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Real-World 5G Rollout Sees Early Stumbles

An early 5G rollout experienced technology-specific difficulties that may make a nationwide rollout difficult.

The much-awaited 5G rollout--in a handful of cities late last year and early in 2019--has included some stumbles as the 5G networks’ speed and reach have left something to be desired.

A report in March from research firm MoffettNathanson found that one of the earliest deployments, by Verizon in Sacramento, had a number of problems that are specific to the technology and could point to difficulties that will make a nationwide rollout more difficult than was initially thought.

The study suggests it may be more expensive to provide the service, and the 5G equipment--mounted on street and signal lights in Sacramento and Los Angeles--may reach fewer homes than planned.

"Our analysis suggests that costs will likely be much higher (that is, cell radii appear smaller) and penetration rates lower than initially expected,” according to the report. “If those patterns are indicative of what is to come in a broader rollout, it would mean a much higher cost per connected home, and therefore much lower returns on capital, than what might have been expected from Verizon's advance billing."

Analysts caution that it’s too early to judge a technology that’s been available only for months--since last October, in Verizon’s case--and is in limited release. Verizon is using its own 5GVTF specification for these early markets, and will later adopt the 3rd Generation Partnership Project (3GPP) 5G New Radio standard.

“If you look at what Verizon did for its 5G Home fixed wireless access roll-out--admittedly, not 3GPP compliant--it tried to manage expectations by giving a wide range of possible speed performance,” says Jason Leigh, research manager for mobility at research firm IDC. “They set the floor at 300 Mbps and scale to 1 Gbps, depending on the customer's location relative to the antenna. They've subsequently reported that customers are seeing data rates closer to the higher end of the range. While the headlines around 5G focus on 1 Gbps data rates, it will take time until signal coverage is widespread and operators are better able to account for the signal interference and propagation issues associated with [millimeter wave spectrum]. It will also be interesting to see how the speed performance holds up when low and mid-band spectrum 5G offerings from T-Mobile and Sprint,  respectively, come online.”

Meanwhile, AT&T’s debut of 5G Evolution (which is actually an improved 4G-LTE advanced technology) was found by bandwidth tracker OpenSignal to offer speeds just a bit faster than current 4G LTE speeds. AT&T brands 5G Evolution as its “first step on the road to 5G ... starting by enabling faster speeds on our existing LTE network--up to 2x faster than standard LTE.”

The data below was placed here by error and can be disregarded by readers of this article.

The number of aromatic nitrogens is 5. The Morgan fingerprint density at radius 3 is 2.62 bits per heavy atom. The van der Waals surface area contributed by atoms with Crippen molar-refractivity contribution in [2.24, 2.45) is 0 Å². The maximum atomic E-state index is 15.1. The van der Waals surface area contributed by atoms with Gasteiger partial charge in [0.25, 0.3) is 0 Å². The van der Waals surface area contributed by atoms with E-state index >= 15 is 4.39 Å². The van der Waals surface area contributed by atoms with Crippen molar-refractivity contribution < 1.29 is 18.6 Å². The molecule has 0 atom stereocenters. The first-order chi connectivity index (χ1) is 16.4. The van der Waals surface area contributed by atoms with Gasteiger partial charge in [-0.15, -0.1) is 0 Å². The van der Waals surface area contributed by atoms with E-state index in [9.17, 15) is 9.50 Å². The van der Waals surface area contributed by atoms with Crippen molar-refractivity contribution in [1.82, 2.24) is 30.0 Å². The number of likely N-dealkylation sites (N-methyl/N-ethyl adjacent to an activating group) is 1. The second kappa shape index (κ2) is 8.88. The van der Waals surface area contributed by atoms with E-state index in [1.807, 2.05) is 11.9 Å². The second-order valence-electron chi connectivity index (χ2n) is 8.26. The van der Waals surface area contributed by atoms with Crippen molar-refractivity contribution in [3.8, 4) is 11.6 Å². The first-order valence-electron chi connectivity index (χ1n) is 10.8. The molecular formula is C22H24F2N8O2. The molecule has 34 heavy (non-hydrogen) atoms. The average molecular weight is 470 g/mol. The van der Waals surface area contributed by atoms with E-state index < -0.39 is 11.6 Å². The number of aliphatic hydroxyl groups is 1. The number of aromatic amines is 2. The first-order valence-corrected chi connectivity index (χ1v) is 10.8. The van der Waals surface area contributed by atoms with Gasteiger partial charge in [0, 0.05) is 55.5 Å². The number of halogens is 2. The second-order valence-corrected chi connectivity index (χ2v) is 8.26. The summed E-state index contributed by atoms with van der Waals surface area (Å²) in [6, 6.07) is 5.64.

OpenSignal found “that AT&T users with 5G E-capable smartphones receive a better experience than AT&T users with less capable smartphone models--for example, those with an LTE Category below 16. But AT&T users with a 5G E-capable smartphone receive similar speeds to users on other carriers with the same smartphone models that AT&T calls 5G E.”

AT&T’s first true standards-based 5G NR service launched with a small number of business customers late last year.

“These early deployments are as much about real world learning as they are commercial viability,” Leigh says. “That is why AT&T's ‘launch’ has been invitation only and primarily focused on enterprise clients. I expect much of the performance issues will be sorted out as coverage becomes more ubiquitous and operators gain more knowledge to inform equipment placement.“

Leigh says he’s not surprised about early issues with 5G, in part because of the known limitations of the technology, and says they’ll ease with time. As more 5G smartphones appear on the market, providers will focus on delivering mobile access.

He also cautions that while new 5G service uses 3GPP 5G NR, it still relies on user traffic going through the LTE network core. “The other thing to consider is that though the MiFi device AT&T has deployed is communicating with the antenna/base station at a 5G spec, the device itself still needs to be tethered to the end-use equipment, whether via USB, Bluetooth or other medium, and the performance on the customer device is dependent on the speed limitations of those devices. Speed would also be limited by the data transfer rates of the tethering medium.”

Finding optimal placement for equipment to provide users with consistent, advertised throughput is going to take time and testing, Leigh says. “5G is going to be as much about expectation management as the actual performance characteristics.”

 

 

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